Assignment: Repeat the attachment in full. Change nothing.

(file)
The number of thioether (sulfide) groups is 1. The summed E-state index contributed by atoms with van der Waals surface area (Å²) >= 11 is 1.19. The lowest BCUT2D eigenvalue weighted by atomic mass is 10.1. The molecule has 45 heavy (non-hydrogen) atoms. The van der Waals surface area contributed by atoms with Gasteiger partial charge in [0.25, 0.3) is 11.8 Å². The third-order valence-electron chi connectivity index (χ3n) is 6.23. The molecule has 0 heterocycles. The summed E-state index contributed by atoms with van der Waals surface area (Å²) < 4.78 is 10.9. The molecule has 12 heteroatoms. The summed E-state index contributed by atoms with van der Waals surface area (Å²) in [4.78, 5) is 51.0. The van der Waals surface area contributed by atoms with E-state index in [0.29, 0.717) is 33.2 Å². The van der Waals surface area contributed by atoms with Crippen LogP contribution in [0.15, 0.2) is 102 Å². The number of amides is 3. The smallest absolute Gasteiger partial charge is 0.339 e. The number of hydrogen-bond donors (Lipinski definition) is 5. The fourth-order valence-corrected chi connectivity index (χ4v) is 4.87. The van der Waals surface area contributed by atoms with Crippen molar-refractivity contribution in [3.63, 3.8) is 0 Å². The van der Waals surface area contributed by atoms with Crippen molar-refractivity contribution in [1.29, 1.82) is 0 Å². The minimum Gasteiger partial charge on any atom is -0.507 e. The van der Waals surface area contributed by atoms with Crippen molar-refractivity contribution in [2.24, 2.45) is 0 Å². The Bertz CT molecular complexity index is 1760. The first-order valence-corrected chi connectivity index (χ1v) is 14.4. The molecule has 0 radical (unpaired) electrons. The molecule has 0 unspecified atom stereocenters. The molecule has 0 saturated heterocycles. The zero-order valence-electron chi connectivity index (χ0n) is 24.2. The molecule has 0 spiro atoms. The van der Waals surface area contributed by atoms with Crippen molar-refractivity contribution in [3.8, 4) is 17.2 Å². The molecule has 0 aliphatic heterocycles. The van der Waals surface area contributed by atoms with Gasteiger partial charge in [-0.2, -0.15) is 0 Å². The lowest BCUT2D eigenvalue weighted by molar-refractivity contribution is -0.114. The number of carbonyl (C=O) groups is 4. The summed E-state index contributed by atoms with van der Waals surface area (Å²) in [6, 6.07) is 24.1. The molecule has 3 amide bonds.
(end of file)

The number of thioether (sulfide) groups is 1. The summed E-state index contributed by atoms with van der Waals surface area (Å²) >= 11 is 1.19. The lowest BCUT2D eigenvalue weighted by atomic mass is 10.1. The molecule has 45 heavy (non-hydrogen) atoms. The van der Waals surface area contributed by atoms with Gasteiger partial charge in [0.25, 0.3) is 11.8 Å². The third-order valence-electron chi connectivity index (χ3n) is 6.23. The molecule has 0 heterocycles. The summed E-state index contributed by atoms with van der Waals surface area (Å²) < 4.78 is 10.9. The molecule has 12 heteroatoms. The summed E-state index contributed by atoms with van der Waals surface area (Å²) in [4.78, 5) is 51.0. The van der Waals surface area contributed by atoms with E-state index in [0.29, 0.717) is 33.2 Å². The van der Waals surface area contributed by atoms with Crippen LogP contribution in [0.15, 0.2) is 102 Å². The number of amides is 3. The smallest absolute Gasteiger partial charge is 0.339 e. The number of hydrogen-bond donors (Lipinski definition) is 5. The fourth-order valence-corrected chi connectivity index (χ4v) is 4.87. The van der Waals surface area contributed by atoms with Crippen molar-refractivity contribution in [3.63, 3.8) is 0 Å². The van der Waals surface area contributed by atoms with Crippen molar-refractivity contribution in [1.29, 1.82) is 0 Å². The minimum Gasteiger partial charge on any atom is -0.507 e. The van der Waals surface area contributed by atoms with Crippen molar-refractivity contribution in [2.24, 2.45) is 0 Å². The Bertz CT molecular complexity index is 1760. The first-order valence-corrected chi connectivity index (χ1v) is 14.4. The molecule has 0 radical (unpaired) electrons. The molecule has 0 unspecified atom stereocenters. The molecule has 0 saturated heterocycles. The zero-order valence-electron chi connectivity index (χ0n) is 24.2. The molecule has 0 spiro atoms. The van der Waals surface area contributed by atoms with Crippen molar-refractivity contribution in [3.8, 4) is 17.2 Å². The molecule has 0 aliphatic heterocycles. The van der Waals surface area contributed by atoms with Gasteiger partial charge in [-0.2, -0.15) is 0 Å². The lowest BCUT2D eigenvalue weighted by molar-refractivity contribution is -0.114. The number of carbonyl (C=O) groups is 4. The summed E-state index contributed by atoms with van der Waals surface area (Å²) in [6, 6.07) is 24.1. The molecule has 3 amide bonds.